Project description:Highly stretchable sensors that can detect large strains are useful in deformable systems, such as soft robots and wearable devices. For stretchable strain sensors, two types of sensing methods exist, namely, resistive and capacitive. Capacitive sensing has several advantages over the resistive type, such as high linearity, repeatability, and low hysteresis. However, the sensitivity (gauge factor) of capacitive strain sensors is theoretically limited to 1, which is much lower than that of the resistive-type sensors. The objective of this study is to improve the sensitivity of highly stretchable capacitive strain sensors by integrating hierarchical auxetic structures into them. Auxetic structures have a negative Poisson's ratio that causes increase in change in capacitance with applied strains, and thereby improving sensitivity. In order to prove this concept, we fabricate and characterize two sensor samples with planar dimensions 60 mm × 16 mm. The samples have an acrylic elastomer (3M, VHB 4905) as the dielectric layer and a liquid metal (eutectic gallium-indium) for electrodes. On both sides of the sensor samples, hierarchical auxetic structures made of a silicone elastomer (Dow Corning, Sylgard 184) are attached. The samples are tested under strains up to 50% and the experimental results show that the sensitivity of the sensor with the auxetic structure exceeds the theoretical limit. In addition, it is observed that the sensitivity of this sensor is roughly two times higher than that of a sensor without the auxetic structure, while maintaining high linearity (<i>R</i> <sup>2</sup> = 0.995), repeatability (?10<sup>4</sup> cycles), and low hysteresis.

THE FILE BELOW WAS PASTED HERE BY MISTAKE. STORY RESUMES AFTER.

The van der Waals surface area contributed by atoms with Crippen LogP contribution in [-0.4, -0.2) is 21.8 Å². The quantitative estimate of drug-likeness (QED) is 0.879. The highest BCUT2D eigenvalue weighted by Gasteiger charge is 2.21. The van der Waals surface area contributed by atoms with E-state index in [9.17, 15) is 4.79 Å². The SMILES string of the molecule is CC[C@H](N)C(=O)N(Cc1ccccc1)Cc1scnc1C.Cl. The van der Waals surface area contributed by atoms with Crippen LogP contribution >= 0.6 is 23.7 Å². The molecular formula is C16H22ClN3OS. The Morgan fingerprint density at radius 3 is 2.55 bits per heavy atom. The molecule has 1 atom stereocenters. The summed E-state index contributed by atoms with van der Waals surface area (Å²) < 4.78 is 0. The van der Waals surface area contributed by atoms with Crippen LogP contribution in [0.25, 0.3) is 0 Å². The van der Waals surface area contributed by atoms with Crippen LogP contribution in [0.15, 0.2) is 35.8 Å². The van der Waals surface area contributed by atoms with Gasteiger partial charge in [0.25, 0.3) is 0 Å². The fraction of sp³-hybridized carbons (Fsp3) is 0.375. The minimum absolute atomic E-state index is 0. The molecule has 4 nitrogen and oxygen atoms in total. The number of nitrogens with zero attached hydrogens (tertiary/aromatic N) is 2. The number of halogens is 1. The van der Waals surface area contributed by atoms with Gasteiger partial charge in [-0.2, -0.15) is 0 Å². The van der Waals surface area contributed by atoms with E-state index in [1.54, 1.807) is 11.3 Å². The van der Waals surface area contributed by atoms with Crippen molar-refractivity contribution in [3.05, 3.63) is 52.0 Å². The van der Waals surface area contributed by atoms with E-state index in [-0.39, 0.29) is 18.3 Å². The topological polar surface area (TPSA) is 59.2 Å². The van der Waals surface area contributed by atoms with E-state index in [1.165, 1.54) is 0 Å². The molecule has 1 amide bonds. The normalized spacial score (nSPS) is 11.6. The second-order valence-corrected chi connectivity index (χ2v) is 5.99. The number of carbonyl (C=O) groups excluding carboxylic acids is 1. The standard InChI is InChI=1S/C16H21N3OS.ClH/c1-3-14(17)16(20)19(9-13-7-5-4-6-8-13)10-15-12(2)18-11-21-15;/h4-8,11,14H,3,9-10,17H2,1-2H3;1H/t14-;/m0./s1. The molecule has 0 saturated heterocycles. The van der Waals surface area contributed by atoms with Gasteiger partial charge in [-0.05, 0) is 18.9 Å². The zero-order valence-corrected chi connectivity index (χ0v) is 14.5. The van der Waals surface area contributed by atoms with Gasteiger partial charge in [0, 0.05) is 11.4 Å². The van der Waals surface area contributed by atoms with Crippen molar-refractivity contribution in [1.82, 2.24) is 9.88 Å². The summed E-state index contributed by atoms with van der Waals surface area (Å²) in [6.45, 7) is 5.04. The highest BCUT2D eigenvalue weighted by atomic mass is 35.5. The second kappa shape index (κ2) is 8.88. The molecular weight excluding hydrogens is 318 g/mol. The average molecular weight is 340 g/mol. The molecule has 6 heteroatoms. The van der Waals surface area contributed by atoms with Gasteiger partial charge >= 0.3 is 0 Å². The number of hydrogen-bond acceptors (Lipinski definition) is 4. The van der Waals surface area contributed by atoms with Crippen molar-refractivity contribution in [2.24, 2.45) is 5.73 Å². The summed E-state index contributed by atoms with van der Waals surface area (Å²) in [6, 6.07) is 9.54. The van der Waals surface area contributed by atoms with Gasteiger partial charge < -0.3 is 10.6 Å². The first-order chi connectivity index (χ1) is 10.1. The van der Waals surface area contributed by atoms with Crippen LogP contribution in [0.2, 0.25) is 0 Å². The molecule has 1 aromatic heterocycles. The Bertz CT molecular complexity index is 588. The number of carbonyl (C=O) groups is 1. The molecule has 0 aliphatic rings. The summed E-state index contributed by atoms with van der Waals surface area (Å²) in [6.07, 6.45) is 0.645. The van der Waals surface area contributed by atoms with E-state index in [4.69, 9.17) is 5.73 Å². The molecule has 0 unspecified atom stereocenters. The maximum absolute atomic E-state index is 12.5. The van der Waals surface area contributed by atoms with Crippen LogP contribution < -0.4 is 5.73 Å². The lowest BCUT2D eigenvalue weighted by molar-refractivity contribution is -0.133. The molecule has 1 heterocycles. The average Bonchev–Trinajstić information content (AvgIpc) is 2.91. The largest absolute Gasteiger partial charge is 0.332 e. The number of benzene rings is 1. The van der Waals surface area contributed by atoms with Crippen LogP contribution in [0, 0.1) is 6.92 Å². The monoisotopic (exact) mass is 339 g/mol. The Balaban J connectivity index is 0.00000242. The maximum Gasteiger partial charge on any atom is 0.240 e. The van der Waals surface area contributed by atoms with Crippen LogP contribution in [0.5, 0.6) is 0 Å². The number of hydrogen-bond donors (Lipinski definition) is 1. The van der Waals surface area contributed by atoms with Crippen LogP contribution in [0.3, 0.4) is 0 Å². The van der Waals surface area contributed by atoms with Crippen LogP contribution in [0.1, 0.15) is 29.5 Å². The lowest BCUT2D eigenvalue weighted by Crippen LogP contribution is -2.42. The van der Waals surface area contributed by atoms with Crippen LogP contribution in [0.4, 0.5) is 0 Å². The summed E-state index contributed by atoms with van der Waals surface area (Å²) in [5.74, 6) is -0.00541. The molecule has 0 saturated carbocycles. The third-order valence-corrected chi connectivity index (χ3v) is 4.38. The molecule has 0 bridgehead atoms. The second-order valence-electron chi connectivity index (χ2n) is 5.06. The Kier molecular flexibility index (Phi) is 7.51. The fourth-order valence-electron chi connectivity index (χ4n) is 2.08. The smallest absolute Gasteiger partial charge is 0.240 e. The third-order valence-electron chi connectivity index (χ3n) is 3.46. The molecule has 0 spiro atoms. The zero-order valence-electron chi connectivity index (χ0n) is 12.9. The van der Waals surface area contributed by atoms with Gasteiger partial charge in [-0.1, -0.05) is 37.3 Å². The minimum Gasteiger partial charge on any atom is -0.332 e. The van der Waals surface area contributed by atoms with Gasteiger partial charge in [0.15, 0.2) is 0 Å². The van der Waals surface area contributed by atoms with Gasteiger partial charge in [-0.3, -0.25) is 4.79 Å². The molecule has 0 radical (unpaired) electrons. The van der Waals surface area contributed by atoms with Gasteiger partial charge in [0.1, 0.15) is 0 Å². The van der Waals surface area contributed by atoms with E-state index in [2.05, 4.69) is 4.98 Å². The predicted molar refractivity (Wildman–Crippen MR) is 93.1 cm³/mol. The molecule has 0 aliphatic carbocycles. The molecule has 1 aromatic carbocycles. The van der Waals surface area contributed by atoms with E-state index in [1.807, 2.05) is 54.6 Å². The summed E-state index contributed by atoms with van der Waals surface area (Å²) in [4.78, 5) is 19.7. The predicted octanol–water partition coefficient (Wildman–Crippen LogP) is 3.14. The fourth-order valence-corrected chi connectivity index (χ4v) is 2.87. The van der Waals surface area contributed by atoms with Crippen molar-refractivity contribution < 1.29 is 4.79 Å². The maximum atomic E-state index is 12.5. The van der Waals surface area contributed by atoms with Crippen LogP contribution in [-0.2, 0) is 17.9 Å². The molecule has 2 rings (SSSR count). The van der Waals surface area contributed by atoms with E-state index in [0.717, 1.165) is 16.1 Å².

Project description:Materials with a negative Poisson's ratio, also known as auxetic materials, exhibit unusual and counterintuitive mechanical behaviour-becoming fatter in cross-section when stretched. Such behaviour is mostly attributed to some special re-entrant or hinged geometric structures regardless of the chemical composition and electronic structure of a material. Here, using first-principles calculations, we report a class of auxetic single-layer two-dimensional materials, namely, the 1T-type monolayer crystals of groups 6-7 transition-metal dichalcogenides, MX2 (M=Mo, W, Tc, Re; X=S, Se, Te). These materials have a crystal structure distinct from all other known auxetic materials. They exhibit an intrinsic in-plane negative Poisson's ratio, which is dominated by electronic effects. We attribute the occurrence of such auxetic behaviour to the strong coupling between the chalcogen p orbitals and the intermetal t2g-bonding orbitals within the basic triangular pyramid structure unit. The unusual auxetic behaviour in combination with other remarkable properties of monolayer two-dimensional materials could lead to novel multi-functionalities.